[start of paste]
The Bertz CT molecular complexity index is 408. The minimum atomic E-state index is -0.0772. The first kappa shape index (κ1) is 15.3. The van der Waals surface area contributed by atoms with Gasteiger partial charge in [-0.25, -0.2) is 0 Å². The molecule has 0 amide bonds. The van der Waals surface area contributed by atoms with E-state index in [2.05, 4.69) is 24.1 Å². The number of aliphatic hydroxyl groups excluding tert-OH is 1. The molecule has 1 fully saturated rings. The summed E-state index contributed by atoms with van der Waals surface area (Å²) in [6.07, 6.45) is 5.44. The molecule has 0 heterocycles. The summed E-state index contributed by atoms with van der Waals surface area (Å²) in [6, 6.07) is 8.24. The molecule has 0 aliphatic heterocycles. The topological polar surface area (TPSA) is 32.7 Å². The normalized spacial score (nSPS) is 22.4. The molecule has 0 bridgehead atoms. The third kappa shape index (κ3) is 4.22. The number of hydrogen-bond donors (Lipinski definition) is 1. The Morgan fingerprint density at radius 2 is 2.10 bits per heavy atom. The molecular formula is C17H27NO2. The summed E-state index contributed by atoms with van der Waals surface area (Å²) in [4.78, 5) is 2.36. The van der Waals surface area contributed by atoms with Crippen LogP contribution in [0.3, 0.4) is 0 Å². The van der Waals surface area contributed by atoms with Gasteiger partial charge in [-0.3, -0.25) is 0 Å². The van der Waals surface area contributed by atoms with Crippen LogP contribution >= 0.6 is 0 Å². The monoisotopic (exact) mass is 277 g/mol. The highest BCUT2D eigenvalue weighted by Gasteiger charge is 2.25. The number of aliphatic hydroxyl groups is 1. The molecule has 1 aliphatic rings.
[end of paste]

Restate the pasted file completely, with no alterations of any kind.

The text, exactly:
The Bertz CT molecular complexity index is 408. The minimum atomic E-state index is -0.0772. The first kappa shape index (κ1) is 15.3. The van der Waals surface area contributed by atoms with Gasteiger partial charge in [-0.25, -0.2) is 0 Å². The molecule has 0 amide bonds. The van der Waals surface area contributed by atoms with E-state index in [2.05, 4.69) is 24.1 Å². The number of aliphatic hydroxyl groups excluding tert-OH is 1. The molecule has 1 fully saturated rings. The summed E-state index contributed by atoms with van der Waals surface area (Å²) in [6.07, 6.45) is 5.44. The molecule has 0 heterocycles. The summed E-state index contributed by atoms with van der Waals surface area (Å²) in [6, 6.07) is 8.24. The molecule has 0 aliphatic heterocycles. The topological polar surface area (TPSA) is 32.7 Å². The normalized spacial score (nSPS) is 22.4. The molecule has 0 bridgehead atoms. The third kappa shape index (κ3) is 4.22. The number of hydrogen-bond donors (Lipinski definition) is 1. The Morgan fingerprint density at radius 2 is 2.10 bits per heavy atom. The molecular formula is C17H27NO2. The summed E-state index contributed by atoms with van der Waals surface area (Å²) in [4.78, 5) is 2.36. The van der Waals surface area contributed by atoms with Crippen LogP contribution in [0.3, 0.4) is 0 Å². The van der Waals surface area contributed by atoms with Gasteiger partial charge in [-0.3, -0.25) is 0 Å². The van der Waals surface area contributed by atoms with Crippen LogP contribution >= 0.6 is 0 Å². The monoisotopic (exact) mass is 277 g/mol. The highest BCUT2D eigenvalue weighted by Gasteiger charge is 2.25. The number of aliphatic hydroxyl groups is 1. The molecule has 1 aliphatic rings.